Thursday, February 10, 2011
The Phantom Bird
Lincoln's Inn is in the center of legal London. It is not an inn as Americans define inns. It is one of four Inns of Court in London to which attorneys are called to bar. It has a long and dark history that lends itself well to stories of ghosts and hauntings. Lord Antony Babington was convicted of trying to assassinate Elizabeth 1st in 1586 and he and his followers were hanged, drawn and quartered at Lincoln’s Inn. Lord William Russel's notoriously grisly execution also took place at Lincoln's Inn.
According to legend, a group of young men were attacked at the law offices of Lincoln's Inn in 1913. The young men were accosted by a giant bird. The bird cast no shadow and when the assault was over one of the young attorney's was left dead. Charles Appleby was found covered in claw parks and drenched in blood. A few years later another young man, John Radlett, was found hanging in the same office. The young man had locked himself in the office and huge claw marks were found on the walls and the doors of the office. Rumors of the phantom bird spread quickly after this and the two journalists decided the story was worth investigating. They locked themselves into the haunted room and began their investigation.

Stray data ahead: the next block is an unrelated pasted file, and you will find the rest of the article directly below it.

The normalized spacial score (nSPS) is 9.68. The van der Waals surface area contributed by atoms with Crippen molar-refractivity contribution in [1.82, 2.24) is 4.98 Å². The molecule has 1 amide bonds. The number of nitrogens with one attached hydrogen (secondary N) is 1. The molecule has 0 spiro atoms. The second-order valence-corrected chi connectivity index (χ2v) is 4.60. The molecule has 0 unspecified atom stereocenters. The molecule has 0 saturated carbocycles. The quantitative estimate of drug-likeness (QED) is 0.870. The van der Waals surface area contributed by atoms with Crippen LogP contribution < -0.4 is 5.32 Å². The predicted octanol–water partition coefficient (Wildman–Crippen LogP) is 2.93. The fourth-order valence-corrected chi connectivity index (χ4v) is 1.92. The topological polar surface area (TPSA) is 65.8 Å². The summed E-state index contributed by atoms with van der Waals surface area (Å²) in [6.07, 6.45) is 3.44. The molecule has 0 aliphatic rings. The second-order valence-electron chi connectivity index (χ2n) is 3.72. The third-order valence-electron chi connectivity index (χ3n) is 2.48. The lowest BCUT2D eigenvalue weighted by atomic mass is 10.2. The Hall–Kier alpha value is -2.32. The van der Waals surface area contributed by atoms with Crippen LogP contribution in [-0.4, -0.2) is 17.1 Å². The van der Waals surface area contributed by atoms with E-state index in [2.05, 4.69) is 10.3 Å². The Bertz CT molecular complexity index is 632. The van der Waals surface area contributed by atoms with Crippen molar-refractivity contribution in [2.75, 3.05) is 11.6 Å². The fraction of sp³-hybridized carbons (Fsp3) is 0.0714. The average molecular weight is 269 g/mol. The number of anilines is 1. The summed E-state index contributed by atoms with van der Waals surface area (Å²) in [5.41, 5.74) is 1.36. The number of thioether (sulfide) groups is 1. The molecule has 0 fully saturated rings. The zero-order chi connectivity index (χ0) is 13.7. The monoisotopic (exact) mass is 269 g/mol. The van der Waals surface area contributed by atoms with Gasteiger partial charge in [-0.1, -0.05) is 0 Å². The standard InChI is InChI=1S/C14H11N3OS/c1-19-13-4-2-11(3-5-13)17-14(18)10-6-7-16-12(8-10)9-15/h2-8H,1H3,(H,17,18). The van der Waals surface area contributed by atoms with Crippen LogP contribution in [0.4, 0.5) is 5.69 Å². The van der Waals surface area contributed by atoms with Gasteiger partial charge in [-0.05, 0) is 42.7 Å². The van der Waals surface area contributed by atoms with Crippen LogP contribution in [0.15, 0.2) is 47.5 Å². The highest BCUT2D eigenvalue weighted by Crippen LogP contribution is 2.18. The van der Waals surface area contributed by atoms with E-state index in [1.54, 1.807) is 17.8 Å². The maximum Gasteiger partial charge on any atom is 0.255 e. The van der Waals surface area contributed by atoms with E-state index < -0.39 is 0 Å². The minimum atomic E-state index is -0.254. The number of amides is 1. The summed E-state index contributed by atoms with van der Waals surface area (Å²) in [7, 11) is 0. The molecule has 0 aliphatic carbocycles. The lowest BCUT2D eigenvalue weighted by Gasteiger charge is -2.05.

At first, nothing happened. In fact so much nothing happened, the investigators began playing cards and wrote the story off as local legend and folklore. It was only when the men were relaxed that the bird struck. The windows were flung open and the room was filled with a sound of great flapping. The doors shut and claw marks could be seen across the floor of the haunted room. Shortly after this, the building containing this cursed room was destroyed and the bird vanished with the building, but the story is still one of the most terrifying haunted bird stories I have heard. It would make Alfred Hitchcock shiver.